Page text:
Tuesday 29 September 2009

Enjoying the Greek Elections

National elections have been called in Greece for October 4th. Although this may sound counter-intuitive, it struck me last night that the Greek electoral process is vastly superior to its American counterpart:

1. In Greece, everyone knows the politicians are lying, including the politicians themselves. Despite their best intentions, they cannot or will not implement about 85% of their campaign promises. This is a huge advantage over the United States, where true believers still hail George W. Bush as a “compassionate conservative”, and where Barack Obama still walks on water.

2. In Greece, it’s a short campaign. Elections were announced in early September in a televised address by the Prime Minister; the election occurs on October 4th. That’s just over 1 month of campaigning, compared with a US process in which primaries take over a year, and the elections usually 3-4 months after that, and then administrations change two months after the election, in January. This means that in a four-year Presidency, the campaign starts some 2 years prior to the election: 50% of the term of the Presidency is spent campaigning.

3. In Greece, it’s a cheap campaign. Free airtime is provided by all channels. Most expenditure is on additional TV advertisements and outdoor advertising. It’s far less than the billions spent on US campaigns.

4. There is broad and real representation in both national politics and the Greek Parliament. The Parliament currently has five parties, representing the far left to the right. In the United States, despite the presence of the odd third-party contender such as Ralph Nader or Ross Perot, the House and Senate have essentially been duopolies since the beginning of the Republic. I think it’s far healthier having a more diverse political representation, rather than giving two decrepit political parties a monopoly of decision-making.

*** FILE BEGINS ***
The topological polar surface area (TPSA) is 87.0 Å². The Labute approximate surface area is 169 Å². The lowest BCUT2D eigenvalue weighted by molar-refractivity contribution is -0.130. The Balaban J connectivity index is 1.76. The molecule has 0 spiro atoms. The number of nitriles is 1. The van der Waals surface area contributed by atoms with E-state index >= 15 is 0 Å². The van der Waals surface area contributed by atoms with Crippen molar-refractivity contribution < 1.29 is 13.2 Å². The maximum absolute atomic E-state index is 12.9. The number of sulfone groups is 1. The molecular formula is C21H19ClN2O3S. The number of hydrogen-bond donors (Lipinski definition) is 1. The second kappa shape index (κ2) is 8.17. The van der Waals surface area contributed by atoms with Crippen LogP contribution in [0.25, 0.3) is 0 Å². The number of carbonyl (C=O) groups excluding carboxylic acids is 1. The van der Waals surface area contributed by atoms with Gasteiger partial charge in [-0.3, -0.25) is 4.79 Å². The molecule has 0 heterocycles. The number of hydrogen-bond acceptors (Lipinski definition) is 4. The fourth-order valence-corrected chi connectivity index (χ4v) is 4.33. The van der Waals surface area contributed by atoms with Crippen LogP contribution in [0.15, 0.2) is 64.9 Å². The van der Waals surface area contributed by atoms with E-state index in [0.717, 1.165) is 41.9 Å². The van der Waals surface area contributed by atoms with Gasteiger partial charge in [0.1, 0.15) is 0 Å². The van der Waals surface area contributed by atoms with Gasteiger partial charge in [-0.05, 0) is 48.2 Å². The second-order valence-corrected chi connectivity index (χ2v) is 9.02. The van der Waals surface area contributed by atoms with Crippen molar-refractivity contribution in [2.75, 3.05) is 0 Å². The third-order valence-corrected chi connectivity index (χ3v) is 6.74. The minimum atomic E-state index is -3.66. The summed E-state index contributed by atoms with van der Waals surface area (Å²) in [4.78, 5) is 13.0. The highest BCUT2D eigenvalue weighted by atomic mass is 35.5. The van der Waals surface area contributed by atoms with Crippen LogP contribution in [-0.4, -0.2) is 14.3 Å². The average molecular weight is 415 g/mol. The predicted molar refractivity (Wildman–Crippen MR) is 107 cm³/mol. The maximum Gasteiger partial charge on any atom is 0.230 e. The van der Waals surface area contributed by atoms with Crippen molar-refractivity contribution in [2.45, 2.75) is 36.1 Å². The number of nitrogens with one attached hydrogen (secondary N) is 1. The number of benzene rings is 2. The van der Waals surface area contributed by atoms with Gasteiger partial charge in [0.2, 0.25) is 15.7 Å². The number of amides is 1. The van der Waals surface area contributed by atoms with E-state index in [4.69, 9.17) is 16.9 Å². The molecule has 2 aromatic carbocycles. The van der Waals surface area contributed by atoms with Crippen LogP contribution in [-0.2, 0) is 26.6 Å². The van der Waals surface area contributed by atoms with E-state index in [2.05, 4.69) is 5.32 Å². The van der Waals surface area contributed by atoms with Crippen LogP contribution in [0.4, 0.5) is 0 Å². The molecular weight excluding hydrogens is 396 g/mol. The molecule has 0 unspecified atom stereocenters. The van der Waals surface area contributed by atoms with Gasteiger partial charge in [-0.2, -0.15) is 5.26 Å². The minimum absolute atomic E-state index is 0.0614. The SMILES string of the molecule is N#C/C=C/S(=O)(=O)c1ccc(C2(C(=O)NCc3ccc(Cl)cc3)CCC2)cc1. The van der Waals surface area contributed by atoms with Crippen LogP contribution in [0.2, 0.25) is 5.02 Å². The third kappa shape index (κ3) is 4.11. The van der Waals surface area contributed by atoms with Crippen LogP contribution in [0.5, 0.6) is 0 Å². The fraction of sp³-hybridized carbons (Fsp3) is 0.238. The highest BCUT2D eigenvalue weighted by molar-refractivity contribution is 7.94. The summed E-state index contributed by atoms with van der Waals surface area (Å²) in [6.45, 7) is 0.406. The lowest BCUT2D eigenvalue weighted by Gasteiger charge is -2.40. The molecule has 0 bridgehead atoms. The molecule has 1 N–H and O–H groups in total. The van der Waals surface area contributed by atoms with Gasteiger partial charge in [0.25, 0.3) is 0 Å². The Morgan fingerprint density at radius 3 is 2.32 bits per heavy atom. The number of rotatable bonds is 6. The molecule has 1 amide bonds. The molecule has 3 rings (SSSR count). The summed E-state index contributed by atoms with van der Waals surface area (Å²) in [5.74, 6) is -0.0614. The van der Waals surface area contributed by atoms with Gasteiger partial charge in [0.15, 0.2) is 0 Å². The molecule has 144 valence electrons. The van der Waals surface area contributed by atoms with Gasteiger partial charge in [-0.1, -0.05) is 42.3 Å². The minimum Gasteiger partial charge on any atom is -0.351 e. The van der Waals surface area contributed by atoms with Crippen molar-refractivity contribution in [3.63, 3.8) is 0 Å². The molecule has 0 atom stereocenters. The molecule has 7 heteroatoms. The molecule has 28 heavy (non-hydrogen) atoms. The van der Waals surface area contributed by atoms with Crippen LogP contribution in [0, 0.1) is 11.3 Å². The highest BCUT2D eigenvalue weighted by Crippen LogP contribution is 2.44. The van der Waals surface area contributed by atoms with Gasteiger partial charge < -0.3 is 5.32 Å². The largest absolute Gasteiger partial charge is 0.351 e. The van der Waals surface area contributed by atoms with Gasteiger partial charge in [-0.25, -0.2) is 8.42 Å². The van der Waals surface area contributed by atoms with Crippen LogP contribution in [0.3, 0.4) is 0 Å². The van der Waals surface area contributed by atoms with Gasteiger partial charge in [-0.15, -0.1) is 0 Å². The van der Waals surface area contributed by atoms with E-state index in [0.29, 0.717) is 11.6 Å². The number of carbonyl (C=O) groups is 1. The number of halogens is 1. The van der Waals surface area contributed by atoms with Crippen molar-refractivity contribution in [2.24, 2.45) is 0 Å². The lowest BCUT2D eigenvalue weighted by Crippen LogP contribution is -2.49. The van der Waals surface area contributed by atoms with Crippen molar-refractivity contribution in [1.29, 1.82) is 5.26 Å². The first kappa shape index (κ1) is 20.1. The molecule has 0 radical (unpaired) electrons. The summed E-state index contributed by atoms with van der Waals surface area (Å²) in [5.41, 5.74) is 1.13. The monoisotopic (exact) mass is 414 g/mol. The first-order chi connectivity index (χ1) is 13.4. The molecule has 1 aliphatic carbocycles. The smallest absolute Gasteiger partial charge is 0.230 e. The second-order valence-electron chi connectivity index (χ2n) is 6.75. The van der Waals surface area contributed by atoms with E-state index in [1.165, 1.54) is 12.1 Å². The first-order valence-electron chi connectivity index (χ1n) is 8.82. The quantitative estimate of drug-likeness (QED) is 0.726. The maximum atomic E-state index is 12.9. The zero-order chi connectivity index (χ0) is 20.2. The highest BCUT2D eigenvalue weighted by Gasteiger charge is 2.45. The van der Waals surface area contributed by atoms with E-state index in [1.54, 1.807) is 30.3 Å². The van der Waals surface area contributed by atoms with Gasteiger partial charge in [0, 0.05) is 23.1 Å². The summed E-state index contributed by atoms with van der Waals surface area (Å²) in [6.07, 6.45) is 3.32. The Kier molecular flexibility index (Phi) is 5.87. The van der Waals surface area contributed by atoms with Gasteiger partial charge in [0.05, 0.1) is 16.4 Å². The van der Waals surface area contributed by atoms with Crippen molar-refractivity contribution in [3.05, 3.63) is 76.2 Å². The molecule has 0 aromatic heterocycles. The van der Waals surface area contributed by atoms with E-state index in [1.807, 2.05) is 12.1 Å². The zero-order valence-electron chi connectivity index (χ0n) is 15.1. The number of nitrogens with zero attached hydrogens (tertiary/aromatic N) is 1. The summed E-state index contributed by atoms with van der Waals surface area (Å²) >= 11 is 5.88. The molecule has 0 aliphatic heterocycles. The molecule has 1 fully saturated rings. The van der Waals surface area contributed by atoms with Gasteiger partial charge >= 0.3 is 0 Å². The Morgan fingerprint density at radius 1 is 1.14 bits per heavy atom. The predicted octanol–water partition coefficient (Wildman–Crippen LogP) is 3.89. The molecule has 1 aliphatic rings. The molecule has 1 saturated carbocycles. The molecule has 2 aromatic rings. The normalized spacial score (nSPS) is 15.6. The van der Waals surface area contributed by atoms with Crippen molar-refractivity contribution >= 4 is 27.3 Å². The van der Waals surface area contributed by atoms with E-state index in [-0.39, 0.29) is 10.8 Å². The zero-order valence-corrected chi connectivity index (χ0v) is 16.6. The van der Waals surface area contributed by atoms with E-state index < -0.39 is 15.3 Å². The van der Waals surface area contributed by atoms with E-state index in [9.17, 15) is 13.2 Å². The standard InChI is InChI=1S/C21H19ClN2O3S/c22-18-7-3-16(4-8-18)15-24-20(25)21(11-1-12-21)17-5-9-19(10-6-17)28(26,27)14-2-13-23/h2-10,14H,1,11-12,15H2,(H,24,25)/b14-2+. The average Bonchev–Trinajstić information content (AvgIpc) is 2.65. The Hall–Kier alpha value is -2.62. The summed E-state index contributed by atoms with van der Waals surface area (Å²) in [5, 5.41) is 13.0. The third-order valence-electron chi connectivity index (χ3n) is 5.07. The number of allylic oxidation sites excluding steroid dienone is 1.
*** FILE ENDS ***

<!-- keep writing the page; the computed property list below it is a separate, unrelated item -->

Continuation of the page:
5. In Greece, in addition to hearing from the party leaders, we hear from party MPs who are slated to become ministers in government debate during the campaign. Yesterday morning, for instance, the PASOK and ND candidates for Minister of Economy & Finance, Louka Katseli and Iannos Papantoniou, were slugging it out on ERT’s morning show. This is great stuff: it permits a far greater level of assessment by the public. In the US, in contrast, the election is all about the President: we only find out about Cabinet nominations some 3-4 months later.

6. And, perhaps most strikingly, the Greek electoral process is straightforward and simple. Voters cast paper votes in their registered place of residence, displaying their legal ID cards. There is no possibility of hanging chads; no need for expensive, computerised voting machines that can be hacked; no way to disenfranchise a voter. Every Greek citizen of 18 years or more has a right to vote. The voting and counting process is overseen by the Bar Association and representatives of political parties. Results are announced by 22:00 of the day of the vote. Recounts, legal processes and Brooks Brothers mobs stealing the Florida election are unknown.

It’s also true that Greek politics are noisy, direct and personal. You may think that having six politicians of various stripes screaming intelligibly at each other in the “parathirakia”, or windows on evening news broadcasts is low behaviour. In fact, it’s politics in its purest form. Debates in the Senate of ancient Athens must have been just like this; debates in the early Congresses in the United States must have been quite similar.

I must say I am enjoying the Greek election far more than I enjoyed the interminably cheesy show between Barack Obama, Hillary Clinton and John McCain. This battle of the titans was long on superficiality and stupidity, but short on common sense and ordinary decency, and is unfortunately replicated in the broken-down, corrupt legislative process we see in Washington today. The American tendency to demand that Presidential candidates are immaculately conceived is ludicrous, particularly given the tremendous costs of the US electoral process which assures rich, special interests a seat at any decision-making table.

In Greece, it’s a far more human, far more simple process. The politicians scream a bit more loudly that usual on the evening shows, a few political rallies are held, and then it’s voting day. And at the end of it we will go back to our tavernas and offices and supermarket aisles without deceiving ourselves that too much has changed, or that the new saviour has come.

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